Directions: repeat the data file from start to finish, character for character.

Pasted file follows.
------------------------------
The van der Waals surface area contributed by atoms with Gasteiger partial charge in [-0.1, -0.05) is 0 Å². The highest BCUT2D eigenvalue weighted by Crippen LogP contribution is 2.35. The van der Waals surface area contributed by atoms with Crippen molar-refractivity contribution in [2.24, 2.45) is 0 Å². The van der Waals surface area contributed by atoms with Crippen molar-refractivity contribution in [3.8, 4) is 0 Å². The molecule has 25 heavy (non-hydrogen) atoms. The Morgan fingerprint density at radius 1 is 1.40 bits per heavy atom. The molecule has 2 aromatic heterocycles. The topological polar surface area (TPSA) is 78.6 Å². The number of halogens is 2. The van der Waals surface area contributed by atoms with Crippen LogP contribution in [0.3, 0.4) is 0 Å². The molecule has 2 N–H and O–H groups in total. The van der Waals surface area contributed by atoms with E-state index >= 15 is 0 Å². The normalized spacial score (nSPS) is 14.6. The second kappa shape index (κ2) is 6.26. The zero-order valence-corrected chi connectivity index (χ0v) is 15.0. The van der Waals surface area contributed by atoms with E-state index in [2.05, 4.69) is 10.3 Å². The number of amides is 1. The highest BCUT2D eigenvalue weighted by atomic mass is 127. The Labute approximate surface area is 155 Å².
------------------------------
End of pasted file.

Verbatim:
The van der Waals surface area contributed by atoms with Gasteiger partial charge in [-0.1, -0.05) is 0 Å². The highest BCUT2D eigenvalue weighted by Crippen LogP contribution is 2.35. The van der Waals surface area contributed by atoms with Crippen molar-refractivity contribution in [2.24, 2.45) is 0 Å². The van der Waals surface area contributed by atoms with Crippen molar-refractivity contribution in [3.8, 4) is 0 Å². The molecule has 25 heavy (non-hydrogen) atoms. The Morgan fingerprint density at radius 1 is 1.40 bits per heavy atom. The molecule has 2 aromatic heterocycles. The topological polar surface area (TPSA) is 78.6 Å². The number of halogens is 2. The van der Waals surface area contributed by atoms with Crippen LogP contribution in [0.3, 0.4) is 0 Å². The molecule has 2 N–H and O–H groups in total. The van der Waals surface area contributed by atoms with E-state index >= 15 is 0 Å². The normalized spacial score (nSPS) is 14.6. The second kappa shape index (κ2) is 6.26. The zero-order valence-corrected chi connectivity index (χ0v) is 15.0. The van der Waals surface area contributed by atoms with E-state index in [2.05, 4.69) is 10.3 Å². The number of amides is 1. The highest BCUT2D eigenvalue weighted by atomic mass is 127. The Labute approximate surface area is 155 Å².